Gilroy paranoia an unhealthy outlook
How refreshing to read Colm O'Rourke's common sense and well-balanced opinion of GAA football in Ireland at the moment. Not only was Colm a beautiful footballer in his time but he has also become a notable writer and analyst of the game.
In my neck of the woods, some years ago, what happened on the field certainly did not stay on the field, and both players and supporters continued their rivalry long after the game was over and even on to the dance floors on the Sunday night. It wasn't unusual for some of us to be looking proudly over nothing worse than a swollen nose through two shiny black eyes on a Monday morning, having cleared the air the night before. Then we were the best of friends till the next encounter.
To my mind, the attitude of Dublin manager Pat Gilroy about his team being disliked and that it was always 31 counties against one is a step in the wrong direction. He also felt the Dublin team were very popular when they won the All-Ireland last September, but within weeks he believes jealousy set in again. He has the same opinion about his club. Unfortunately, he has a very unhealthy outlook.
Dublin are in possession of the Sam Maguire. Who knows, perhaps they will hold it again next year. In the meantime, we look forward to a lot of entertaining games. Dublin, put your best 15 out . . . they are fine men and well able to look after themselves and will be hailed by a multitude of supporters, but bear in mind you have the largest population and the highest number of clubs from which to draw. So come September, may the best team win.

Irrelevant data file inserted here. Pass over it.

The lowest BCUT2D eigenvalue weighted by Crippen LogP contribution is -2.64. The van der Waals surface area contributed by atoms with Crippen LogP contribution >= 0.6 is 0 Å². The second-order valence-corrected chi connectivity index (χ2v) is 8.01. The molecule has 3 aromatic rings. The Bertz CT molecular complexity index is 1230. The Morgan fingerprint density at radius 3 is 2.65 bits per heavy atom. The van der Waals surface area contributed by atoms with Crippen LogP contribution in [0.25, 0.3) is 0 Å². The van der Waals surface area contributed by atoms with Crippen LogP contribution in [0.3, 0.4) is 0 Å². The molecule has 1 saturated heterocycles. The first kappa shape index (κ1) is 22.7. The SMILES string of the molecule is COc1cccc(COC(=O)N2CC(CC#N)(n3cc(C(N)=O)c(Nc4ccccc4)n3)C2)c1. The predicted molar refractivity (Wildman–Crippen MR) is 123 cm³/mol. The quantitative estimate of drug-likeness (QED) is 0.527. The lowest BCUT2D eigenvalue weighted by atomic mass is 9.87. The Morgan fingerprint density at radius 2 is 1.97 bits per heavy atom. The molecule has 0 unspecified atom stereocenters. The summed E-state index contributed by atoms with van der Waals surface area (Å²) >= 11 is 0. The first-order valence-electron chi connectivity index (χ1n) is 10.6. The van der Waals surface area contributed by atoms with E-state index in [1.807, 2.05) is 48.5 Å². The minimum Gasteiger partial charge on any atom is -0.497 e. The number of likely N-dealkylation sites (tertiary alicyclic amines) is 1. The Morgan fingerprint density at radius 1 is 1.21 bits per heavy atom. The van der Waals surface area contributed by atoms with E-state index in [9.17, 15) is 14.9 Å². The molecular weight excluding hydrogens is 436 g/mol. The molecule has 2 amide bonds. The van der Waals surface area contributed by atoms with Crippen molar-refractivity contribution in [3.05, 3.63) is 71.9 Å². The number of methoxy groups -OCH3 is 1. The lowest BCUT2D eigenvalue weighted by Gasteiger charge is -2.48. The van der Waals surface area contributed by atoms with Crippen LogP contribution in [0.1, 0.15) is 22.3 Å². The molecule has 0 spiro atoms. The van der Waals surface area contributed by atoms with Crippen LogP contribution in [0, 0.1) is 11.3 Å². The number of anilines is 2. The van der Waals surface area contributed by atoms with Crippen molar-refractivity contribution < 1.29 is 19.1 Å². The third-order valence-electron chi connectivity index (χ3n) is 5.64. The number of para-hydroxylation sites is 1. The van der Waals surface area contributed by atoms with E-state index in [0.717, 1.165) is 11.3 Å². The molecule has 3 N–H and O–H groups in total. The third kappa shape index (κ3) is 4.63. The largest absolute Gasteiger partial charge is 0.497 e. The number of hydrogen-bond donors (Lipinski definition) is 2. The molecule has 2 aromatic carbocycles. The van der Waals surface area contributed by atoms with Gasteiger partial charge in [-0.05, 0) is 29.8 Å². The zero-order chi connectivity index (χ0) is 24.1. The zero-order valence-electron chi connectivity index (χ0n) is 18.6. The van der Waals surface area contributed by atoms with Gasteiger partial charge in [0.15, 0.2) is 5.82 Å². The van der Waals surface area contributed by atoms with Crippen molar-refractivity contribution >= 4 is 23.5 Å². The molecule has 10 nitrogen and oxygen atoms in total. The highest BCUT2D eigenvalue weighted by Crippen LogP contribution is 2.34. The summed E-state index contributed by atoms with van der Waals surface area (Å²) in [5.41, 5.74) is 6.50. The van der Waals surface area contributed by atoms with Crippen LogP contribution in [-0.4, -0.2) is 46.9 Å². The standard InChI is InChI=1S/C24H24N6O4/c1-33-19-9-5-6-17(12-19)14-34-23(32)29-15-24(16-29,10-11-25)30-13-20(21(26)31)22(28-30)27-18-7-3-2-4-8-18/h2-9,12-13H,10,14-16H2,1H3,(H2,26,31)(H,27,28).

James J Heslin
Shame on FAI for selling out Irish kit
So, Ireland's international soccer team have given the green light to the FAI to award the contract to supply the Irish team's official clothing for the Euro 2012 finals to a British tailoring company. Apparently, the company chosen, Chess London, has agreed to supply the attire free of charge. Why does this behaviour by the FAI not surprise me? Where is the FAI's moral compass?
This same organisation, which shares the benefits to the tune of €191m of Irish taxpayers' money that was channelled into the Aviva Stadium, has no problem finding the money to pay its chief executive John Delaney a healthy salary and has no hang-up allowing billionaire entrepreneur Denis O'Brien pay part of the salary of team manager Giovanni Trapattoni.
I am calling on those in the FAI who have a modicum of patriotism and national pride to ensure that those representing the Irish nation in the finals of Euro 2012 have their outfits made in this country. It is the working classes in Ireland who have traditionally supported Irish soccer, at both domestic and international level, and if the FAI does not support Irish workers, I will not support the FAI.
Despite decades of attracting huge attendances at international football fixtures, which in turn generated massive revenue for the FAI, nothing was done to secure a national stadium for Ireland's soccer team and supporters. Indeed, the same FAI stood by as Glenmalure Park in Milltown, home of the famous Hoops, became victim to one of the greatest acts of sporting and social vandalism in Irish footballing history. That such an iconic Dublin soccer landmark was allowed to be turned into a housing estate was an act of national football sabotage.
I had the honour of seeing footballing greats in the 1940s, '50s and '60s like Paddy Coad, Liam Tuohy, Gerry Mackey, Frank O'Neill and the great Mick Leech give exhibitions of football in Glenmalure Park which would match those seen today at Old Trafford or Stamford Bridge. The commitment to Irish soccer by those who wore Irish football jerseys is, unfortunately, not matched by those wearing suits in Abbotstown.